It may seem remiss of those with poor credit to want to increase their credit limit, as it could be perceived as an invitation to run up more debt. It is actually an excellent way for credit card holders with poor or bad credit to improve their credit score. Credit scores are determined by a number of factors and the level of credit utilization is one of them.
If your credit card limit is for example $1000, and you carry a $500 balance, then you are using 50% of your available credit which is too much for the Fico scoring system. However if you obtain a credit increase of 50% to $1500 then your credit utilization drops down to 33%, just above the advisable upper limit of 30%. Thus your credit score would improve.
There are several ways to increase your credit limit with poor credit. The simplest way is use a current card in a responsible manner, by using it and paying the balance off in full, and on time, each month. This establishes a pattern of good payment which the card issuer will notice when you request a credit limit increase. If you have a new credit card wait six months before asking for a credit limit increase as you need to demonstrate good payments first.
A word of caution is necessary to those with credit cards issued by some sub prime lenders: a number of lenders actually charge for raising your credit limit so read the small print in the terms and conditions prior to applying, or ask before you request the increase. First Premier charge a whopping 50% of any credit limit increase given as a fee, so a credit increase of $200 would cost $100.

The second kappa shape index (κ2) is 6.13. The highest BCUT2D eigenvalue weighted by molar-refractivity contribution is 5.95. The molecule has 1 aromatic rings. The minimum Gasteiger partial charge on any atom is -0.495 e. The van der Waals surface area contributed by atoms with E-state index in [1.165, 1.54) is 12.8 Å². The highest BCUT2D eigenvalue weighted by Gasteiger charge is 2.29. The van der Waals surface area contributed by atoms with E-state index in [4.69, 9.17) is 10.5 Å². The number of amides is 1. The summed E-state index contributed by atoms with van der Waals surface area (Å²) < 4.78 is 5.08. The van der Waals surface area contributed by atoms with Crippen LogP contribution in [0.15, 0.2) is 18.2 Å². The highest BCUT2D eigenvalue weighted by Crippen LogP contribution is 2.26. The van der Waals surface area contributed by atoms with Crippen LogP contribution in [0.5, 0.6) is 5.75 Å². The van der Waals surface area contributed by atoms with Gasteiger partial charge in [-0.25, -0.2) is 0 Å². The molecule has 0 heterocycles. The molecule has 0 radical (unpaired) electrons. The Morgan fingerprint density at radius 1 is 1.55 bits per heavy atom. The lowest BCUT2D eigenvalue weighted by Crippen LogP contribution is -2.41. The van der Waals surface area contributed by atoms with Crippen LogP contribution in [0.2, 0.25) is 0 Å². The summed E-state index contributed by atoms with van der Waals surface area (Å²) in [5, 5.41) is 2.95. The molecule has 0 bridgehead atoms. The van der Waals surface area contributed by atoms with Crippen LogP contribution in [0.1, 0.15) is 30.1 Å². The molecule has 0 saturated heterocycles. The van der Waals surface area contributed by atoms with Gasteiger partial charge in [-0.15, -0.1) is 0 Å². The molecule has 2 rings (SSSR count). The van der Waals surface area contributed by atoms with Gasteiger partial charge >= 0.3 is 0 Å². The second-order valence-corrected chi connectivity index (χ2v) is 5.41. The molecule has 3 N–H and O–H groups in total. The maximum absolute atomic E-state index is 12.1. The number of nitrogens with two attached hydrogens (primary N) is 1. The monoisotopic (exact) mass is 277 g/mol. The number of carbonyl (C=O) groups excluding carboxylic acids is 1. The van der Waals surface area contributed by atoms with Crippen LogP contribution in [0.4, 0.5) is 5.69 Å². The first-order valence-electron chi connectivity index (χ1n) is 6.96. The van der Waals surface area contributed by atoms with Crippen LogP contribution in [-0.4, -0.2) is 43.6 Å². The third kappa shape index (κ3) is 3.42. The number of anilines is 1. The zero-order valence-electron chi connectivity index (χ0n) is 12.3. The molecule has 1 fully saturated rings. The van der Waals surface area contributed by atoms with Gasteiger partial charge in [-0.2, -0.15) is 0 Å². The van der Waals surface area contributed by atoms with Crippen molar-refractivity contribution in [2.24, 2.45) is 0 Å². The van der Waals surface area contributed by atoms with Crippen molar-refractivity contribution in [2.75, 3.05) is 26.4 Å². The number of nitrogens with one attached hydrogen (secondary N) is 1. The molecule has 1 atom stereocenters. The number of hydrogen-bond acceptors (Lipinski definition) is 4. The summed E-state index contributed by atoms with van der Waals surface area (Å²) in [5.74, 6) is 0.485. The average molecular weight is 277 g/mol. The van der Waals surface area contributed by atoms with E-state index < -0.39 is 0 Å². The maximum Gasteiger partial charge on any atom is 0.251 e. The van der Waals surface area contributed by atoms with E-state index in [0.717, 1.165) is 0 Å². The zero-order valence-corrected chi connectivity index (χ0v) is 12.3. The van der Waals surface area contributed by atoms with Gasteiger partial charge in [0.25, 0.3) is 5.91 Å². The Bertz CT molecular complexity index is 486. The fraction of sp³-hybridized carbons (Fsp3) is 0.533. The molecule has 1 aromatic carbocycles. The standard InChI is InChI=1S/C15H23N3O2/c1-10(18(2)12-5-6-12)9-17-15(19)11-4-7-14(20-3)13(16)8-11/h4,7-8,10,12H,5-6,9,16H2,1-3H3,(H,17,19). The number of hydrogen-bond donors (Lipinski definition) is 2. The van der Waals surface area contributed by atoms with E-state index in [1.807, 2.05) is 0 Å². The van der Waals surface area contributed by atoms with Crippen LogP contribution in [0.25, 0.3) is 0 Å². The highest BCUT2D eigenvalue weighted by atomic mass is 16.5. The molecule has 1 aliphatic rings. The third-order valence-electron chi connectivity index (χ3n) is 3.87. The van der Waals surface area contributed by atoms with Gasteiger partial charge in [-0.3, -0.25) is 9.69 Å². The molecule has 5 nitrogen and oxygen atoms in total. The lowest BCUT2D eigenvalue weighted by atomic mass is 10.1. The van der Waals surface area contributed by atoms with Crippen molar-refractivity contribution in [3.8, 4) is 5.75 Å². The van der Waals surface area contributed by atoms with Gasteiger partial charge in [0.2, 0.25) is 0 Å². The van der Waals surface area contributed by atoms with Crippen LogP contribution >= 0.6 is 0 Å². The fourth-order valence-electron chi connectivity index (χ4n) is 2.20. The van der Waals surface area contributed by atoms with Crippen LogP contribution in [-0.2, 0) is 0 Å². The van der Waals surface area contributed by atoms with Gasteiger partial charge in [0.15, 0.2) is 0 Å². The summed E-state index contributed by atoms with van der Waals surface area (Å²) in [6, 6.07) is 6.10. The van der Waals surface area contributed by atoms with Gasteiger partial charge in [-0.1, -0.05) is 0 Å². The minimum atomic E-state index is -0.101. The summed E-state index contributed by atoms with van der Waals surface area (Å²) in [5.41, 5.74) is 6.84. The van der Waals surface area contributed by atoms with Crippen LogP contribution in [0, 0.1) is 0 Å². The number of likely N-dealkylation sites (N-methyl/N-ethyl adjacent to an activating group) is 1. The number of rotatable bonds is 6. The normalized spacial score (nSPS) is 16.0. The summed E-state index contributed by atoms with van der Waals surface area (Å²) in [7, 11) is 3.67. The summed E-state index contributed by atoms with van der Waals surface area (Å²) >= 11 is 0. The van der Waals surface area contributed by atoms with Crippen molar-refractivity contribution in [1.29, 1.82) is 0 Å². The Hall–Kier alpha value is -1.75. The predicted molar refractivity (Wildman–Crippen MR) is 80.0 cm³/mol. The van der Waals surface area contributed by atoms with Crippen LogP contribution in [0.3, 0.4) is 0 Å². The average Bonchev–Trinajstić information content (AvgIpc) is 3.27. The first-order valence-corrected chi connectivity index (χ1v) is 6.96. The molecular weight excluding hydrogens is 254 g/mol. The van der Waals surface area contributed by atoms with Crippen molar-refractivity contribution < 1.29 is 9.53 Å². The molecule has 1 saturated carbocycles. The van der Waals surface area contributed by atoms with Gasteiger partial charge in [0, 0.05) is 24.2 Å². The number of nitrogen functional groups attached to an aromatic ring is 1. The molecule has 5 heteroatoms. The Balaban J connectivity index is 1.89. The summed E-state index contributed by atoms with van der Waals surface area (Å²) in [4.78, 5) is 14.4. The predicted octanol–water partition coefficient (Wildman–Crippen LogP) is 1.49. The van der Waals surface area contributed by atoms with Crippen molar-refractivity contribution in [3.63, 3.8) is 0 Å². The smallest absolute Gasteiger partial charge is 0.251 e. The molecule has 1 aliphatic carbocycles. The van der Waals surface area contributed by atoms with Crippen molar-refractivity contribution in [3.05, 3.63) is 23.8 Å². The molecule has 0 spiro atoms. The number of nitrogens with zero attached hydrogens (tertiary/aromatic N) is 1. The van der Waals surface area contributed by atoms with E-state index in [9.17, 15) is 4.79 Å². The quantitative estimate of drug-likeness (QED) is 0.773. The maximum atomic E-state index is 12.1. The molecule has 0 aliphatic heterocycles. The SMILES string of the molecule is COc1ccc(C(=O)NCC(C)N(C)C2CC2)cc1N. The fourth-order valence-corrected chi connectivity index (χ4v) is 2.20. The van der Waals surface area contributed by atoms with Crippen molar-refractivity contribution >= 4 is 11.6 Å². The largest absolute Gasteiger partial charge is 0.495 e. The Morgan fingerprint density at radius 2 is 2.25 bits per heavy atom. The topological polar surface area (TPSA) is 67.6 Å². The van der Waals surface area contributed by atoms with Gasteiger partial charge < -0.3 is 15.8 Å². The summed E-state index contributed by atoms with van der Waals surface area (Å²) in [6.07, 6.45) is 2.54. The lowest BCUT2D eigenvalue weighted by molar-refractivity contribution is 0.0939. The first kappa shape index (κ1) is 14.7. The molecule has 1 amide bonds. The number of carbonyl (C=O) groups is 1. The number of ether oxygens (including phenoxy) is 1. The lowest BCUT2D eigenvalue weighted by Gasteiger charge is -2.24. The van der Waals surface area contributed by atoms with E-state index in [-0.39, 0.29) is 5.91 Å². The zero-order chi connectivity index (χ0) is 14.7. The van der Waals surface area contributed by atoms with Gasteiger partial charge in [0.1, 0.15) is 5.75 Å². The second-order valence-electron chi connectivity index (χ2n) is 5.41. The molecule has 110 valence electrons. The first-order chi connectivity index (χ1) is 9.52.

Another way to increase your credit limit is to obtain a new credit card. If a new line of credit is opened it increases your overall credit availability which helps to improve your credit score even if you never use the card. However if you have poor credit it will be difficult to obtain a new credit card unless you resort to a sub prime lender with high interest rates, and processing fees. Some carry annual fees too. A better method would be to obtain a store card which have less strict criteria and are easier to obtain.
If you are turned down for unsecured credit then obtaining a secured credit card is a viable option if you look for a low fee one. Secured credit card issuers are usually willing to increase the credit limit within a year of responsible usage of their card.
Remember not to apply for too many new lines of credit at once or this will have a detrimental impact on your credit score. Start with your existing card issuer once you have ensured a responsible pattern of use, and you are likely to obtain a credit limit increase which will in turn help to improve your credit score, but only if you don’t max it out. Stay within the 30% guideline of credit used in ratio to your total available credit.